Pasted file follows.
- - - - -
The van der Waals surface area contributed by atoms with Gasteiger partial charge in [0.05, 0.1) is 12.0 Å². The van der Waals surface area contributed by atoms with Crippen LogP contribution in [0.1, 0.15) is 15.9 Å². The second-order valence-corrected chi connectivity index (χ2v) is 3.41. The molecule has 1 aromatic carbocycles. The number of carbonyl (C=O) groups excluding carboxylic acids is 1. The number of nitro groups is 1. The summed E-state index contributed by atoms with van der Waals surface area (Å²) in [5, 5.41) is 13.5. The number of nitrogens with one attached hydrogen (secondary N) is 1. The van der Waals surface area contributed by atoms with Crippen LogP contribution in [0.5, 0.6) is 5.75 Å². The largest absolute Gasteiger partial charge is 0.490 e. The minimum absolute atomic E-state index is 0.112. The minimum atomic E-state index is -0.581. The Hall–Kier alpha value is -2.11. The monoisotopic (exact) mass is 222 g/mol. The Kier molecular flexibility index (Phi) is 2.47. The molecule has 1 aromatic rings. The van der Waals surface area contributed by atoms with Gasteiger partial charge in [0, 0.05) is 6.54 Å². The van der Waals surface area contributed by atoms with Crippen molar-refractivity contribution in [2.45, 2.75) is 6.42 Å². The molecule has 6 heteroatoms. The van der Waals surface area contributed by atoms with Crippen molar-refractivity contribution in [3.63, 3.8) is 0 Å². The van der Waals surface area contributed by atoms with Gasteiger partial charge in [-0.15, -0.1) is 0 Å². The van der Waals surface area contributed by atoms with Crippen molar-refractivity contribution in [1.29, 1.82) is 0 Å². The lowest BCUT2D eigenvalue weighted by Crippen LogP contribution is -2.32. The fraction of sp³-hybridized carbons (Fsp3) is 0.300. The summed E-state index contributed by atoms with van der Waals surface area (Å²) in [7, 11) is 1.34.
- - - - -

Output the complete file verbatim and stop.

The van der Waals surface area contributed by atoms with Gasteiger partial charge in [0.05, 0.1) is 12.0 Å². The van der Waals surface area contributed by atoms with Crippen LogP contribution in [0.1, 0.15) is 15.9 Å². The second-order valence-corrected chi connectivity index (χ2v) is 3.41. The molecule has 1 aromatic carbocycles. The number of carbonyl (C=O) groups excluding carboxylic acids is 1. The number of nitro groups is 1. The summed E-state index contributed by atoms with van der Waals surface area (Å²) in [5, 5.41) is 13.5. The number of nitrogens with one attached hydrogen (secondary N) is 1. The van der Waals surface area contributed by atoms with Crippen LogP contribution in [0.5, 0.6) is 5.75 Å². The largest absolute Gasteiger partial charge is 0.490 e. The minimum absolute atomic E-state index is 0.112. The minimum atomic E-state index is -0.581. The Hall–Kier alpha value is -2.11. The monoisotopic (exact) mass is 222 g/mol. The Kier molecular flexibility index (Phi) is 2.47. The molecule has 1 aromatic rings. The van der Waals surface area contributed by atoms with Gasteiger partial charge in [0, 0.05) is 6.54 Å². The van der Waals surface area contributed by atoms with Crippen molar-refractivity contribution in [2.45, 2.75) is 6.42 Å². The molecule has 6 heteroatoms. The van der Waals surface area contributed by atoms with Crippen molar-refractivity contribution in [3.63, 3.8) is 0 Å². The van der Waals surface area contributed by atoms with Gasteiger partial charge in [-0.15, -0.1) is 0 Å². The van der Waals surface area contributed by atoms with Crippen molar-refractivity contribution in [1.29, 1.82) is 0 Å². The lowest BCUT2D eigenvalue weighted by Crippen LogP contribution is -2.32. The fraction of sp³-hybridized carbons (Fsp3) is 0.300. The summed E-state index contributed by atoms with van der Waals surface area (Å²) in [7, 11) is 1.34.